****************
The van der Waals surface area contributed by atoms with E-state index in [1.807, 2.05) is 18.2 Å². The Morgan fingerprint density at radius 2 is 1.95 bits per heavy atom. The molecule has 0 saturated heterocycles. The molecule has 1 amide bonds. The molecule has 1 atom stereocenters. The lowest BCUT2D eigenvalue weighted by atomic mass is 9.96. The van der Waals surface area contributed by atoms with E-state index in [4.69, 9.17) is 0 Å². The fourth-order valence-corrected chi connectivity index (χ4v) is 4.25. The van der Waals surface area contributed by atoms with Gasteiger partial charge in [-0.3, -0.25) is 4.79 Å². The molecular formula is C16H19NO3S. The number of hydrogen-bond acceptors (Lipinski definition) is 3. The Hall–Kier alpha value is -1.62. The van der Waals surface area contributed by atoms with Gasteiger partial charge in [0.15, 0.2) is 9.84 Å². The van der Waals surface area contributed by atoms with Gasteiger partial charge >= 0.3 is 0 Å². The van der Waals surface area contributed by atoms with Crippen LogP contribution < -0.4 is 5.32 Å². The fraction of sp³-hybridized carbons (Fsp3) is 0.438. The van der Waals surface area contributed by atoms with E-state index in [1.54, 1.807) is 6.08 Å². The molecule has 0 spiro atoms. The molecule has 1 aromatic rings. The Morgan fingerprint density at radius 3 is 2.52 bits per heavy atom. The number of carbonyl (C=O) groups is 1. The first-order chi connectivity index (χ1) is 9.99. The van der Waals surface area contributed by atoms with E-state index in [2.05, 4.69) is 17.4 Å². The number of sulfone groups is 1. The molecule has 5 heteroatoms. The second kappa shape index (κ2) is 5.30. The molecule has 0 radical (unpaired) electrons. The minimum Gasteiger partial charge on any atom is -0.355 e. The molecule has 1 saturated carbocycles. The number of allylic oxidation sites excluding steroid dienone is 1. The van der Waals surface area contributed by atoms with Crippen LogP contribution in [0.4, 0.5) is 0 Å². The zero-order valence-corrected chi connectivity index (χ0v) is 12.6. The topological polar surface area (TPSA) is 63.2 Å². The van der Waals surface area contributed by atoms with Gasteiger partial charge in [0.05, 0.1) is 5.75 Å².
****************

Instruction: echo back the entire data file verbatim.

The van der Waals surface area contributed by atoms with E-state index in [1.807, 2.05) is 18.2 Å². The Morgan fingerprint density at radius 2 is 1.95 bits per heavy atom. The molecule has 0 saturated heterocycles. The molecule has 1 amide bonds. The molecule has 1 atom stereocenters. The lowest BCUT2D eigenvalue weighted by atomic mass is 9.96. The van der Waals surface area contributed by atoms with E-state index in [4.69, 9.17) is 0 Å². The fourth-order valence-corrected chi connectivity index (χ4v) is 4.25. The van der Waals surface area contributed by atoms with Gasteiger partial charge in [-0.3, -0.25) is 4.79 Å². The molecular formula is C16H19NO3S. The number of hydrogen-bond acceptors (Lipinski definition) is 3. The Hall–Kier alpha value is -1.62. The van der Waals surface area contributed by atoms with Gasteiger partial charge in [0.15, 0.2) is 9.84 Å². The van der Waals surface area contributed by atoms with Gasteiger partial charge >= 0.3 is 0 Å². The van der Waals surface area contributed by atoms with Crippen LogP contribution < -0.4 is 5.32 Å². The fraction of sp³-hybridized carbons (Fsp3) is 0.438. The van der Waals surface area contributed by atoms with E-state index in [1.54, 1.807) is 6.08 Å². The molecule has 0 spiro atoms. The molecule has 1 aromatic rings. The Morgan fingerprint density at radius 3 is 2.52 bits per heavy atom. The number of carbonyl (C=O) groups is 1. The first-order chi connectivity index (χ1) is 9.99. The van der Waals surface area contributed by atoms with E-state index in [2.05, 4.69) is 17.4 Å². The number of sulfone groups is 1. The molecule has 5 heteroatoms. The second kappa shape index (κ2) is 5.30. The molecule has 0 radical (unpaired) electrons. The minimum Gasteiger partial charge on any atom is -0.355 e. The molecule has 1 saturated carbocycles. The number of allylic oxidation sites excluding steroid dienone is 1. The van der Waals surface area contributed by atoms with Crippen LogP contribution in [0.4, 0.5) is 0 Å². The zero-order valence-corrected chi connectivity index (χ0v) is 12.6. The topological polar surface area (TPSA) is 63.2 Å². The van der Waals surface area contributed by atoms with Gasteiger partial charge in [0.05, 0.1) is 5.75 Å².